In my May 31st entry for Amazing Stories I wrote about the first science fiction film, The Mechanical Butcher. Although the term “science fiction” had not yet been coined, and cinema-goers were fascinated more by the concept of the new moving picture invention than the subject itself, the Lumiere brothers’ film started a trend in motion picture history that has never stopped.
Since that May article, there have been major announcements and revelations about upcoming science fiction movies and TV shows that have fans on the edge of their seats as release dates rapidly approach. Many of these films are what are considered epics—all-star casts, filming on sets of massive proportions, lavish budgets, and all-too-often fantastic achievements at the box office. In honor of the on-going string of epic science fiction films that have been released in recent years I thought I would continue writing about the history of the science fiction film by talking about the very first epic of the genre, Georges Melies’ Le Voyage dans la Lune (A Trip to the Moon).
Made in 1902 and based on novels by both Jules Verne and H.G. Wells, the film is perhaps also the first major adaption of a science fiction novel, appearing in the aftermath of Wells’ The First Men in the Moon and features the alien Selenites. Drawing inspiration from Verne, the plot has a small team of researchers (led by the film’s master Melies himself) board what is for all intents and purposes a giant bullet and be blasted into space. In early 1900s charm this vessel crashes into one of the eyes of the “Man in the Moon: After a brief exploration of the Moon’s surface, the group must flee underground to escape a snowstorm and end up captives of the native Selenites. Discovering that the Selenites disintegrate when struck, the heroes are able to make their way back to the space-bullet, somehow dislodge it and fall back to Earth, crashing into the ocean. After a brief “tour” of the bottom of the ocean the gang are rescued, and welcomed back home as heroes.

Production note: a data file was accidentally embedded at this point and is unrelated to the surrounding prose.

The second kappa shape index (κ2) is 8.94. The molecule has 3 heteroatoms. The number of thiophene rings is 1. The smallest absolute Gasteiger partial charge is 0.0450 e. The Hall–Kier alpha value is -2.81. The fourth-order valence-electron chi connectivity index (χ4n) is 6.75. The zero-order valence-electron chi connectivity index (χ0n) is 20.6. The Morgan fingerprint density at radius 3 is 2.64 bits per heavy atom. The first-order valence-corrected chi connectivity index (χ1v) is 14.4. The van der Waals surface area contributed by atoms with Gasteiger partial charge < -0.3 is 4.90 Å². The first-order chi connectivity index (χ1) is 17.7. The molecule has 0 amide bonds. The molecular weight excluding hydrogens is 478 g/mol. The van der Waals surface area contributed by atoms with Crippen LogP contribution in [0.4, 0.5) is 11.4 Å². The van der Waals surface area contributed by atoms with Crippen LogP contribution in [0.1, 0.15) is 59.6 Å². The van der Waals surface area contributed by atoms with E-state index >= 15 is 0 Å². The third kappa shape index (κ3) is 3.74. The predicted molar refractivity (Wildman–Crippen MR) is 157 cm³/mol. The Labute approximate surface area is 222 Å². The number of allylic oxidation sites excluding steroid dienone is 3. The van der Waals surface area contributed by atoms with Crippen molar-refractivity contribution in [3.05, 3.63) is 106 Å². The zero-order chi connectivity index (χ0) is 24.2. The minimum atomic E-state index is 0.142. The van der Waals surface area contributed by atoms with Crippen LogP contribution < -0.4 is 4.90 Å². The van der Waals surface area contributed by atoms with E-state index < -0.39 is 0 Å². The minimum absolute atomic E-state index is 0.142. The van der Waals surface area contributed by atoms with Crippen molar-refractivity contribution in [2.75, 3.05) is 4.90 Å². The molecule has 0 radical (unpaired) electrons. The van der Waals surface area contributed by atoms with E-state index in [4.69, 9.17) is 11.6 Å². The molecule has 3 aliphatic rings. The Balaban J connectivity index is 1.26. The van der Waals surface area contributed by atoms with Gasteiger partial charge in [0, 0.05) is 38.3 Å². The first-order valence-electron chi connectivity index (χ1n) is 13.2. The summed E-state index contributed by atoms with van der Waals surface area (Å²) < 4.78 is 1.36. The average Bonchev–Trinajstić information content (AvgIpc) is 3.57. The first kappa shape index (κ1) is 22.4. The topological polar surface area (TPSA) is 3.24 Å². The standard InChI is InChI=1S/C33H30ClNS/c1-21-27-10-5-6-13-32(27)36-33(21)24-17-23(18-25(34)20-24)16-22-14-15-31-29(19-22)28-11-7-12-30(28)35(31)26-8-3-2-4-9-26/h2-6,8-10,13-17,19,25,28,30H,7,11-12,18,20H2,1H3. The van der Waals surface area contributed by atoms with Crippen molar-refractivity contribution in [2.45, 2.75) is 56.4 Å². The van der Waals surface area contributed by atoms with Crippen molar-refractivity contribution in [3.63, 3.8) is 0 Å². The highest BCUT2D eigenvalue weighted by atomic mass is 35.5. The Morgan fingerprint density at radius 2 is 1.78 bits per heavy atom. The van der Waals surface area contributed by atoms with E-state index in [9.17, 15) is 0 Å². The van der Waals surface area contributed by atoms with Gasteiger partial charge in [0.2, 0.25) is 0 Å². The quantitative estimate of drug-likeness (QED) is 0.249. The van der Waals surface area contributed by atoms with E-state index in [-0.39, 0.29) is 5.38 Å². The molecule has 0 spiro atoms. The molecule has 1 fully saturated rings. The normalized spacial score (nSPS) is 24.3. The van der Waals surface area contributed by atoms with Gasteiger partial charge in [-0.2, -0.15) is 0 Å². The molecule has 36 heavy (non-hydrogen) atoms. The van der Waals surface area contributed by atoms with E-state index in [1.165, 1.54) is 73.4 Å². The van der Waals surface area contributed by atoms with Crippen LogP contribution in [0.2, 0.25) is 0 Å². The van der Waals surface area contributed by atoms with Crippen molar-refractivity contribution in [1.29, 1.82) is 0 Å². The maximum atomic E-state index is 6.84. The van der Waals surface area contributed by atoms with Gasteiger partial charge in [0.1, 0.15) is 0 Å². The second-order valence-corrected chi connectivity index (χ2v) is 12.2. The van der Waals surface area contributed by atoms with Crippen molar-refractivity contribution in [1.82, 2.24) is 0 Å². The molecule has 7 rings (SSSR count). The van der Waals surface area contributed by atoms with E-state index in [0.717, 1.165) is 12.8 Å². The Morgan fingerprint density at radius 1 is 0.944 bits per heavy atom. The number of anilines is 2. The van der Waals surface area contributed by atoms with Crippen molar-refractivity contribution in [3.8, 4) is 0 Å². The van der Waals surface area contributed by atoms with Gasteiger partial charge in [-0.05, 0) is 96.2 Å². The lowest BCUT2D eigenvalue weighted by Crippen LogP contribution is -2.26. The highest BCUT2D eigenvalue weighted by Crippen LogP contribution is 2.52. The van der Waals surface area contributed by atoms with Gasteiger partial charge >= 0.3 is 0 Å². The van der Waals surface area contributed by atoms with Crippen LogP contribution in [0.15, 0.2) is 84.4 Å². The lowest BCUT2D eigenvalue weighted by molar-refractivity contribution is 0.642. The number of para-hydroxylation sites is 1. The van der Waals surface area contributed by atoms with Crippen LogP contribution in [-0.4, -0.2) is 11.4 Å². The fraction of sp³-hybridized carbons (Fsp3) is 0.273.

Lasting around 21 minutes in an era where films usually only ran for a single minute, A Trip to the Moon is regarded as Georges Melies’ masterpiece. The picture of the spacecraft protruding from the Moon Man’s eye is one of the most famous scenes of all time. Melies wrote, directed, constructed and even starred in the film himself, and it was perhaps his fame as a magician that helped it garner the success it had. Unfortunately, it also fell victim to piracy, and did not make its creator as much money as he deserved. Still, its success and influence led to it being named as one of the 100 Greatest Films of the 20th Century by The Village Voice.
It can be viewed in its entirety on YouTube.